NAPA (CBS SF/BCN) -- Living up to its name, the discovery of a voracious Western grapeleaf skeletonizer moth in a Napa County vineyard has growers and agricultural officials on edge.
The moth can cause extensive damage to grape leaves, often resulting in partial or complete defoliation of grapevines. The feeding can also damage fruit and lead to secondary fungal damage.
"We do not want this pest to become established in Napa County," said Tracy Cleveland, county agricultural commissioner.
The insect trapper, Jesse Guidi, had been monitoring the presence of another pest in Pope Valley, the glassy-winged sharpshooter, when he encountered the skeletonizer on May 12.
The commissioner has ordered that 25 additional traps be employed within a mile radius of Guidi's discovery.
According to the county, the skeletonizer is not native to the area and was last seen in the Napa region in 2018. The pest first arrived in California from Arizona or New Mexico in the 1940s.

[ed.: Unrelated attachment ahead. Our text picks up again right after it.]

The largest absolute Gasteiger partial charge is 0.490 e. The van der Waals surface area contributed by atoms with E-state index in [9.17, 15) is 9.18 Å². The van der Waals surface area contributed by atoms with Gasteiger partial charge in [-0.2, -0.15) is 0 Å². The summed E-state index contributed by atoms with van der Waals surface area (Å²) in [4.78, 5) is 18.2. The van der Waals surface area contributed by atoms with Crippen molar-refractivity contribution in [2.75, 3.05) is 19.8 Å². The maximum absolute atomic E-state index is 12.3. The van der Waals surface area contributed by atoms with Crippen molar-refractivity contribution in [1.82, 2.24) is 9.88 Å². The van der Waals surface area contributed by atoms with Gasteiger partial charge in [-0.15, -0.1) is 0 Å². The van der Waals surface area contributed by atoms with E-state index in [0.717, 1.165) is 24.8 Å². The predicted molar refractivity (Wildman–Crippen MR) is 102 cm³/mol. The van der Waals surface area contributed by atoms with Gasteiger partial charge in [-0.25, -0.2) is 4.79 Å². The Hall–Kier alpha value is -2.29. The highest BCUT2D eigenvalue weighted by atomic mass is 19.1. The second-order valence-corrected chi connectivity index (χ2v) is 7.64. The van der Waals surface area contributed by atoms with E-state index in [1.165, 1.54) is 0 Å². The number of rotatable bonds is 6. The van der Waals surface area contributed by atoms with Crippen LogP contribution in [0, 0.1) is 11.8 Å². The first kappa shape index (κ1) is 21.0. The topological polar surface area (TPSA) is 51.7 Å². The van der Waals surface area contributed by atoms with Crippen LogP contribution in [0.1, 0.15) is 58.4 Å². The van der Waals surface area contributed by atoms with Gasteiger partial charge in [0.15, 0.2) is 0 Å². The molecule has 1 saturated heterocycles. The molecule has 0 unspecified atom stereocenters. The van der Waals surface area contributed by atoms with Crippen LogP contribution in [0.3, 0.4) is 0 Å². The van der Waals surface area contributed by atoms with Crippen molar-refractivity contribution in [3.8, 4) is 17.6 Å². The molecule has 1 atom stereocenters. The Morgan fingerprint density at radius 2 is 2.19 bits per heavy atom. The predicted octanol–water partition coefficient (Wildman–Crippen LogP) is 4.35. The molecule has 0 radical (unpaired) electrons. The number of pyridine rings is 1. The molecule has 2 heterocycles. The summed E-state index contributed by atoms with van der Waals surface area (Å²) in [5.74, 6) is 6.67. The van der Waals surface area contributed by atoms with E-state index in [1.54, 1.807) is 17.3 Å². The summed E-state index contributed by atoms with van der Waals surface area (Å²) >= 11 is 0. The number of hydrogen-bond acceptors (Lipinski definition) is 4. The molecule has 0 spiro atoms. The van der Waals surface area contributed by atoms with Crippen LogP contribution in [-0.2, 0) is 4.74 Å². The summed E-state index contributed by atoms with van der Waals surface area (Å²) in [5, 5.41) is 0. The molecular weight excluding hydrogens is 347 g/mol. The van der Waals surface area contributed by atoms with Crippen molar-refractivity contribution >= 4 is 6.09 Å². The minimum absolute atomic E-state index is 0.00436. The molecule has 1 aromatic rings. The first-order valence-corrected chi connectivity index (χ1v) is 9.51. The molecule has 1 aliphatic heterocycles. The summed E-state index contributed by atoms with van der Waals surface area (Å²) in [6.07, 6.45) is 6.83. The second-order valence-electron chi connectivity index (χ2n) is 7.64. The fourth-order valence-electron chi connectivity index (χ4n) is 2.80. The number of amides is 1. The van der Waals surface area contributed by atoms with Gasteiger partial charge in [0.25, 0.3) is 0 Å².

Authorities say evidence of the moth's presence is fairly easy to spot, as it leaves only a leaf's veins behind, producing a distinctively lacy appearance.
The skeletonizer also likes Boston Ivy and Virginia Creeper. In its larval stage it displays colored bands around its body.
Cleveland was asking Napa County residents that suspect they have found a Western grapeleaf skeletonizer caterpillar or adult moth to bring it to the county office "immediately" or contact them in order to help identify it.
Growers, vineyard managers, wineries and residents are asked to inspect any farm equipment being transported into the county to ensure that they are free of the pest, as well.